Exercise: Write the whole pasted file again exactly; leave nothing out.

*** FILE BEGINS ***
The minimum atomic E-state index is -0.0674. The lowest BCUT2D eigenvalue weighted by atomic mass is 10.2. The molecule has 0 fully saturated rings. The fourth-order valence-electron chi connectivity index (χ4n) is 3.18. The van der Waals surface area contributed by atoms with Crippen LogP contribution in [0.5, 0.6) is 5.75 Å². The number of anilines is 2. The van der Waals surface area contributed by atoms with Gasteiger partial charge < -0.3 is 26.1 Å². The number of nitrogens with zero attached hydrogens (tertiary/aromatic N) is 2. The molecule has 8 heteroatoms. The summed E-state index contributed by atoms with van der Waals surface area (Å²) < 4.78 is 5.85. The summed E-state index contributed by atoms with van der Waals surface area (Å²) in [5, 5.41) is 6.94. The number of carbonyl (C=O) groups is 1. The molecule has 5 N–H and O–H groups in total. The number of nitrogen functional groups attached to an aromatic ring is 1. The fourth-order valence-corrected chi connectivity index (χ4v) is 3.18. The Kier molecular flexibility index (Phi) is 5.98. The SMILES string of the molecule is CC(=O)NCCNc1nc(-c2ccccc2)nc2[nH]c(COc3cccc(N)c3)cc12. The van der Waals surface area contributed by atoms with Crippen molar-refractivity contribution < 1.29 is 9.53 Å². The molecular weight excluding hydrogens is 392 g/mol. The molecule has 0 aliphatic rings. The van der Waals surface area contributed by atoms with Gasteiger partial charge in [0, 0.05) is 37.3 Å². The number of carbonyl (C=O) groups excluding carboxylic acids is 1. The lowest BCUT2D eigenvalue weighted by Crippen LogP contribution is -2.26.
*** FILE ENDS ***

The minimum atomic E-state index is -0.0674. The lowest BCUT2D eigenvalue weighted by atomic mass is 10.2. The molecule has 0 fully saturated rings. The fourth-order valence-electron chi connectivity index (χ4n) is 3.18. The van der Waals surface area contributed by atoms with Crippen LogP contribution in [0.5, 0.6) is 5.75 Å². The number of anilines is 2. The van der Waals surface area contributed by atoms with Gasteiger partial charge < -0.3 is 26.1 Å². The number of nitrogens with zero attached hydrogens (tertiary/aromatic N) is 2. The molecule has 8 heteroatoms. The summed E-state index contributed by atoms with van der Waals surface area (Å²) < 4.78 is 5.85. The summed E-state index contributed by atoms with van der Waals surface area (Å²) in [5, 5.41) is 6.94. The number of carbonyl (C=O) groups is 1. The molecule has 5 N–H and O–H groups in total. The number of nitrogen functional groups attached to an aromatic ring is 1. The fourth-order valence-corrected chi connectivity index (χ4v) is 3.18. The Kier molecular flexibility index (Phi) is 5.98. The SMILES string of the molecule is CC(=O)NCCNc1nc(-c2ccccc2)nc2[nH]c(COc3cccc(N)c3)cc12. The van der Waals surface area contributed by atoms with Crippen molar-refractivity contribution < 1.29 is 9.53 Å². The molecular weight excluding hydrogens is 392 g/mol. The molecule has 0 aliphatic rings. The van der Waals surface area contributed by atoms with Gasteiger partial charge in [0, 0.05) is 37.3 Å². The number of carbonyl (C=O) groups excluding carboxylic acids is 1. The lowest BCUT2D eigenvalue weighted by Crippen LogP contribution is -2.26.